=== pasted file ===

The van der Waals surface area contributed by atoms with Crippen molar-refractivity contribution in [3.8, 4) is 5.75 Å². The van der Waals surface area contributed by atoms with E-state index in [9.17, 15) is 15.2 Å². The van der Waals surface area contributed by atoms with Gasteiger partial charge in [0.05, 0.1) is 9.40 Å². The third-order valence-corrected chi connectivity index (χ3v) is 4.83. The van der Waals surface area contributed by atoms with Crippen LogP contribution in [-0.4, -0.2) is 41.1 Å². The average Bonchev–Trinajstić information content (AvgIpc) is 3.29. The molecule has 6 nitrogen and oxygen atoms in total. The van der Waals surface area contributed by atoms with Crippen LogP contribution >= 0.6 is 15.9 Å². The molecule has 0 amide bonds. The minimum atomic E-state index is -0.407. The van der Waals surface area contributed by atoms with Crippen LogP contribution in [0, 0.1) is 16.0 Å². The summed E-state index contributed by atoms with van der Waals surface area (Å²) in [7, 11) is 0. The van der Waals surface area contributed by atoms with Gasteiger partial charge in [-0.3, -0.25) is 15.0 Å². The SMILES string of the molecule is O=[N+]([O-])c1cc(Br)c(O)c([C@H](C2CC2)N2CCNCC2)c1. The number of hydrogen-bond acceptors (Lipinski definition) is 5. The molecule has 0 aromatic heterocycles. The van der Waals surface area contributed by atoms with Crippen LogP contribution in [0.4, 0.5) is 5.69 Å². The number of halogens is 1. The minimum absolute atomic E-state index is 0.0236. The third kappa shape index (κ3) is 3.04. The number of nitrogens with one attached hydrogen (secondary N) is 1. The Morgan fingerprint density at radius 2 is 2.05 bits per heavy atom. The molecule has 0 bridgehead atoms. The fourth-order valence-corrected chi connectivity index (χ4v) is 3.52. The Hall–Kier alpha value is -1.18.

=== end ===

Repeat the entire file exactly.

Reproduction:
The van der Waals surface area contributed by atoms with Crippen molar-refractivity contribution in [3.8, 4) is 5.75 Å². The van der Waals surface area contributed by atoms with E-state index in [9.17, 15) is 15.2 Å². The van der Waals surface area contributed by atoms with Gasteiger partial charge in [0.05, 0.1) is 9.40 Å². The third-order valence-corrected chi connectivity index (χ3v) is 4.83. The van der Waals surface area contributed by atoms with Crippen LogP contribution in [-0.4, -0.2) is 41.1 Å². The average Bonchev–Trinajstić information content (AvgIpc) is 3.29. The molecule has 6 nitrogen and oxygen atoms in total. The van der Waals surface area contributed by atoms with Crippen LogP contribution >= 0.6 is 15.9 Å². The molecule has 0 amide bonds. The minimum atomic E-state index is -0.407. The van der Waals surface area contributed by atoms with Crippen LogP contribution in [0, 0.1) is 16.0 Å². The summed E-state index contributed by atoms with van der Waals surface area (Å²) in [7, 11) is 0. The van der Waals surface area contributed by atoms with Gasteiger partial charge in [-0.3, -0.25) is 15.0 Å². The SMILES string of the molecule is O=[N+]([O-])c1cc(Br)c(O)c([C@H](C2CC2)N2CCNCC2)c1. The number of hydrogen-bond acceptors (Lipinski definition) is 5. The molecule has 0 aromatic heterocycles. The van der Waals surface area contributed by atoms with Crippen LogP contribution in [0.4, 0.5) is 5.69 Å². The number of halogens is 1. The minimum absolute atomic E-state index is 0.0236. The third kappa shape index (κ3) is 3.04. The number of nitrogens with one attached hydrogen (secondary N) is 1. The Morgan fingerprint density at radius 2 is 2.05 bits per heavy atom. The molecule has 0 bridgehead atoms. The fourth-order valence-corrected chi connectivity index (χ4v) is 3.52. The Hall–Kier alpha value is -1.18.